In 1349, nearly 1,000 Jews died in one day from the Black Death in Erfurt, Germany. The plague wiped out about a third of Europe's population.
In Erfurt, the Jewish population was destroyed and Europe's oldest synagogue abandoned.
Fast forward to Erfurt in 1998, when a trove of jewellery weighing nearly 30kg (66 pounds) was discovered. Earlier, in 1863, another collection was found in Colmar, France, hidden in the walls of a home.
The collection of gold and silver is considered priceless. Experts say the items were hidden by families during the Black Death, when Jews were being blamed for the spread of the plague.
An exhibition - The Treasures of the Black Death - brings together two hoards of medieval gold and silver jewellery. at the Wallace Collection in central London, which will run through Sunday, May 10.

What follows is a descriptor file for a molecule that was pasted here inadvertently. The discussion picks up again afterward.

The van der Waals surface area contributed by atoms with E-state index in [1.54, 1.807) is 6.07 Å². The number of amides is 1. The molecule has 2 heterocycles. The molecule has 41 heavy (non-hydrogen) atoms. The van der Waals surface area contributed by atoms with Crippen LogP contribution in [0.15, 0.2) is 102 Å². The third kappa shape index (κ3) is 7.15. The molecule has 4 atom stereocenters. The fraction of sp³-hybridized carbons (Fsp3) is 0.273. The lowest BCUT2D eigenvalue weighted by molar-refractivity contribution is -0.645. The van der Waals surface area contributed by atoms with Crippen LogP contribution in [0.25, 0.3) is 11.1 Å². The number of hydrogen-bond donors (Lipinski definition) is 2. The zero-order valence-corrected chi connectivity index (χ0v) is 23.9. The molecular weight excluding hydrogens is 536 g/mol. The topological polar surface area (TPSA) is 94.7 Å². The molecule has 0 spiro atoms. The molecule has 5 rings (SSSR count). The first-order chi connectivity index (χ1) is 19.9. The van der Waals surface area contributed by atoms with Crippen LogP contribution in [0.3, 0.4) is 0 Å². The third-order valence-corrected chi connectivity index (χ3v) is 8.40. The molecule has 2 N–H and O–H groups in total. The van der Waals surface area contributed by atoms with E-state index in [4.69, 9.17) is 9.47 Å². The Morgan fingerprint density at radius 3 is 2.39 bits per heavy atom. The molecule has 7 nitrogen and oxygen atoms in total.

Included are three of the earliest known examples of Jewish wedding rings. The rings show a house which symbolises the home of the couple and the Temple of Jerusalem. The inscription reads mazal tov (good fortune, Hebrew).
Also on display, a 650-year-old perfume bottle. It is part of the only surviving medieval cosmetic set, complete with ear cleaners and tweezers.
The Erfurt synagogue is being restored as a museum and will house the artefacts permanently beginning in autumn 2009.
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